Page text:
Monday, January 16, 2012

January 16 - Martin Luther King Jr. Day

"I have a dream that my four little children will one day live in a nation where they will not be judged by the color of their skin, but by the content of their character."

Happy Martin Luther King, Jr. Day! I am jumping out of order here because I think today is so important. Tomorrow I will go back to sharing our holiday shenanigans but today bears celebrating with awareness. [Fair warning: it's my blog and I'll pontificate if I want to.]

MLK Jr. day is a national day of service and honors an extraordinary man. To be perfectly honest, my family and I have never used this as a day of service. This project, however, has made me acutely aware of the presence and design of holidays. They aren't made without cause or thought. Veteran's Day, Memorial Day, July 4th, whatever it is, it bears taking a step back and really looking at why we celebrate it and, perhaps more importantly, how we celebrate it. These aren't just bonus days off of work or glorious days when the mailman doesn't deliver more bills. There are reasons and intentions, and they are oft forgotten. (Excuse my English. I just finished watching five hours of Pride and Prejudice and I find myself saying things like "oft" and "yes, my lady" or "oh, bollux".) The point is, I take these days for granted, without much thought, and with a lack of gratitude I think they deserve. I know what the days are for but I do not take the time to truly celebrate them and I think it is a disservice to me, to my family, and to what the day commemorates.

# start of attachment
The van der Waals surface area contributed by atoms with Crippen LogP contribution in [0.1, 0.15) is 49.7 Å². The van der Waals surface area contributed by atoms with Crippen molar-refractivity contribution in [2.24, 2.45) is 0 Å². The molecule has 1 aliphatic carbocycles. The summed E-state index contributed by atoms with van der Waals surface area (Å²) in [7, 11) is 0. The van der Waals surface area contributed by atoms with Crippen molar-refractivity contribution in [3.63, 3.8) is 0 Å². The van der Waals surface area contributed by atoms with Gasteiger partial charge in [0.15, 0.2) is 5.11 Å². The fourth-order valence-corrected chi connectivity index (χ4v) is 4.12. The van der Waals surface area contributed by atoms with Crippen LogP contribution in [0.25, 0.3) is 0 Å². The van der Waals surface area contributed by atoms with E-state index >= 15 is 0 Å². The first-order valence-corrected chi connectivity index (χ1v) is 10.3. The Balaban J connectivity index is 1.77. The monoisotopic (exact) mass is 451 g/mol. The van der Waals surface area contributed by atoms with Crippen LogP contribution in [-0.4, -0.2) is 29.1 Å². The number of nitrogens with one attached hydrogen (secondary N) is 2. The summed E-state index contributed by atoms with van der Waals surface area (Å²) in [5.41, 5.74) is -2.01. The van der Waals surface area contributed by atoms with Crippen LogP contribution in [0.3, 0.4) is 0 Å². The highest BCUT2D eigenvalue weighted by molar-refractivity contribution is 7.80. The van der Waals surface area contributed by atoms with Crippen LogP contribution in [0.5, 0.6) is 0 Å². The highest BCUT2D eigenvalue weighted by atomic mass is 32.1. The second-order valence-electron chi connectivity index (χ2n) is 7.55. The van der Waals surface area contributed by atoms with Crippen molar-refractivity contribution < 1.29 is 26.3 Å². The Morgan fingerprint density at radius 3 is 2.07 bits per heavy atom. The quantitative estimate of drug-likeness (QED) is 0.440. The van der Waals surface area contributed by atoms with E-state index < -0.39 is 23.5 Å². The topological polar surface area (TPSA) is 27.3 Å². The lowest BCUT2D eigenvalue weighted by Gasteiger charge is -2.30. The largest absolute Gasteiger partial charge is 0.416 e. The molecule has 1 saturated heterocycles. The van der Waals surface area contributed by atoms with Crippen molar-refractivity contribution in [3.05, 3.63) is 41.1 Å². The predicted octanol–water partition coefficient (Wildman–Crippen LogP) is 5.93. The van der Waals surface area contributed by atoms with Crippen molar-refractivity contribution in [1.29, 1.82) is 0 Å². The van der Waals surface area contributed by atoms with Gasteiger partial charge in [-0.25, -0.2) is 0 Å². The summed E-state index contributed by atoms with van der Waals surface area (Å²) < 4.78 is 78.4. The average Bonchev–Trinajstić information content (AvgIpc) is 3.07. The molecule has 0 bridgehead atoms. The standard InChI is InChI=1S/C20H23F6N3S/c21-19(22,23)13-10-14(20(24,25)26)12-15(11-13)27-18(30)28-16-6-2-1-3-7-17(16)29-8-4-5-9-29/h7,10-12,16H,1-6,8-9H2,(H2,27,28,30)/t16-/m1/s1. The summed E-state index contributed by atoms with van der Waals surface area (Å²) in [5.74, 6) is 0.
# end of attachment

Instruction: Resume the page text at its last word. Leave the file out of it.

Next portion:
Although I am not with my boys today (I'm actually out in Arizona helping my parents make their new house a home, and yes, we are celebrating holidays via Face Time), we will be taking time to discuss how we can better honor these days.

For today though, I'd like to at least share a few of my favorite quotes from Dr. King:

"An individual has not started living until he can rise above the narrow confines of his individualistic concerns to the broader concerns of humanity."

"History will have to record that the greatest tragedy of this period of social transition was not the strident clamor of the bad people, but the appalling silence of the good."

"Nonviolence means avoiding not only external physical violence but also internal violence of spirit. You not only refuse to shoot a man, but you refuse to hate him."

"Life's most persistent and urgent question is, "What are you doing to help others?""

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